It takes a group effort to be as poor at the plate as the Orioles have been this spring, but there are certainly individuals who should be good enough to overcome that malaise.
Rookie outfielder Ryan Mountcastle is one of them.
The presumptive everyday left fielder come Opening Day entered Sunday’s Grapefruit League game against the Detroit Tigers with just two hits — a double and a home run — in 20 plate appearances.
But he doubled twice in three trips in Sunday’s 5-1 loss to calm some of the concerns about his spring training struggles.
“He drove a ball to left and drove a ball to right,” manager Brandon Hyde said. “It’s a matter of time for Ryan. I love when he has a middle-of-the-field approach, and he has so much power to both sides of the diamond. He’s just got to relax a little bit. He’s just been a little jumpy early, early in camp.”
Mountcastle was impressive in his big league debut last summer, coming up in August and batting .333 with an .878 OPS and six home runs in 140 plate appearances. He even walked a decent amount, even if he hasn’t walked yet this spring.
But his spring has largely been mired by spells of soft contact interspersed with drives off of and over the outfield wall. When Mountcastle hits the ball in the air like he did Sunday, he’s strong enough to be able to do damage pretty frequently.
It was telling when Hyde was lamenting the quality of at-bats from his young players this spring that he put Mountcastle in a category with veterans Trey Mancini and Freddy Galvis as players who he expected to have better at-bats as the season approaches.
That’s a long way from him spending extra time in the minors for plate discipline purposes, but goes to show the trust Mountcastle has earned in his short time in the majors so far.
It’s that time of spring when young players who aren’t on the major league radar get a start before being sent away to prepare for their minor league seasons, and if Sunday was that moment for Orioles top prospect Adley Rutschman, there will be plenty to carry with him from big league camp.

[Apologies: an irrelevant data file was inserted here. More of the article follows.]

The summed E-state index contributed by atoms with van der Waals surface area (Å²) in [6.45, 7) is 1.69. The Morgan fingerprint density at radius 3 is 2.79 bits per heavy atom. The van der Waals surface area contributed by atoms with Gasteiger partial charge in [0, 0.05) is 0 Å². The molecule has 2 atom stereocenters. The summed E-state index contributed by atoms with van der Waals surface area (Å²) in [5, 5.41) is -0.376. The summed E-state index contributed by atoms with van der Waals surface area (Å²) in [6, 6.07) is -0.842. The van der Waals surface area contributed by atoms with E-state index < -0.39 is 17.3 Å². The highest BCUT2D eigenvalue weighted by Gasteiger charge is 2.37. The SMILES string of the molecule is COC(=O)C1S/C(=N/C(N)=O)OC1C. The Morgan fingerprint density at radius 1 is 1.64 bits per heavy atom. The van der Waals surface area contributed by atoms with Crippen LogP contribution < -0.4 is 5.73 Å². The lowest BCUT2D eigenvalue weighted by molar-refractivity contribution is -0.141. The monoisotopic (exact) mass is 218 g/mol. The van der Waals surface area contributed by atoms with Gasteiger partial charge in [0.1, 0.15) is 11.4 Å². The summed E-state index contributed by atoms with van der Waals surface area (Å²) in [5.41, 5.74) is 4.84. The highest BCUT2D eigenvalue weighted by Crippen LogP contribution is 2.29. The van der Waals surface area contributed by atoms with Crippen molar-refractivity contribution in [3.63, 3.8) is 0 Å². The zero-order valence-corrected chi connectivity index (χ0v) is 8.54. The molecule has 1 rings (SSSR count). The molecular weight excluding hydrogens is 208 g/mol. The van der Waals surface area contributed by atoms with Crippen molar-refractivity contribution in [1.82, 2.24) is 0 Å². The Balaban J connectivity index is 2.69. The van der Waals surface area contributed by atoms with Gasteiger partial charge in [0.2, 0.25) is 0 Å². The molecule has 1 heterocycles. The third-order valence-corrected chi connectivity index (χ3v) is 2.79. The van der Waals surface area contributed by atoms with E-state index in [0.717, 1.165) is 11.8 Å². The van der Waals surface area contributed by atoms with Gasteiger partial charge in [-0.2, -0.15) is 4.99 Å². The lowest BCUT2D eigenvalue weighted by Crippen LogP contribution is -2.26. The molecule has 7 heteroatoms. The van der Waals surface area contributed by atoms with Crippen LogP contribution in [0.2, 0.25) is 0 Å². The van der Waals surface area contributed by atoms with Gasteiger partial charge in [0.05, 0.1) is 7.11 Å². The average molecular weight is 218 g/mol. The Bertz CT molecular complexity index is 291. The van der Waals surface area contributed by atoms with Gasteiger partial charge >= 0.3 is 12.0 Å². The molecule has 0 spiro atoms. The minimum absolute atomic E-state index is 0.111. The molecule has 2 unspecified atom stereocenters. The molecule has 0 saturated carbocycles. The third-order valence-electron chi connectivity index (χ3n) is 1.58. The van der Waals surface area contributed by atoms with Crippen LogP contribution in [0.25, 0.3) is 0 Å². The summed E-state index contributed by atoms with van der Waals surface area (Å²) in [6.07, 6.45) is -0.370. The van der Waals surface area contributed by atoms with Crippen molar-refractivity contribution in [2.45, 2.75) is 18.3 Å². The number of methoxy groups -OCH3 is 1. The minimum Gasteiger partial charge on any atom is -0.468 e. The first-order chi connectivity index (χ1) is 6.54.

He has three hits in 12 at-bats this spring after an 0-for-3 day Sunday. Tigers starter Spencer Turnbull struck him out in his first two at-bats while challenging Rutschman with almost exclusively fastballs.
Rutschman, who was praised for the quality of his 10-pitch at-bat off the bench Saturday that resulted in a double that was the Orioles’ only hit that day, showed off his approach again Sunday by laying off some pitches on the edges and being aggressive in the zone in his first two at-bats.
But Turnbull, working with a mid-90s fastball, challenged Rutschman with six fastballs in the strike zone and didn’t get punished for any of them. None were necessarily mistakes, but for someone as prolific as Rutschman can be, fastballs up the strike zone should be the types of pitches he feasts on.
Perhaps he was, like many of the Orioles this spring, overswinging to make an impression. When he doubled for his first hit of the spring March 3 against the Atlanta Braves, Hyde noted that he got himself under control in his fourth and final at-bat and needed to learn to do that more often. That will be a fine lesson to carry down to minor league camp as Rutschman begins to prepare for his long-awaited first full minor league season.
Kremer and Zimmermann impress again
Shortly after the Orioles acquired Dean Kremer from the Los Angeles Dodgers in the July 2018 trade for Manny Machado, Bruce Zimmermann came from the Braves and joined him at Double-A Bowie.
Kremer said the two have grown to be close friends, and now they’re pushing each other for the honor of the most impressive rookie pitcher in Orioles camp.
For the third time Sunday, they pitched on the same day. Kremer allowed a run on three hits with four strikeouts and a pair of walks.
Zimmermann, the Loyola Blakefield product who entered his outing Sunday with five shutout innings of relief with two runners allowed and six strikeouts, retired the first nine batters he faced after entering in the fourth inning. A pair of walks made for a tense seventh, but he got out of the jam and left with four shutout, hitless innings.
Kremer said the two being on the same schedule this spring has allowed them to work in tandem and improve one another.
“Our schedules are aligned so it works out perfect,” Kremer said. “Our schedules are pretty similar. We get to compete with each other throughout the week and hopefully, compete for a job.
“We’re both thinkers. He’s obviously left-handed and I’m right-handed, but I throw a good curveball and he throws a good changeup. We kind of go back and forth on helping his curveball and he’ll help me with my changeup. It’s awesome being able to go back and forth with somebody.”
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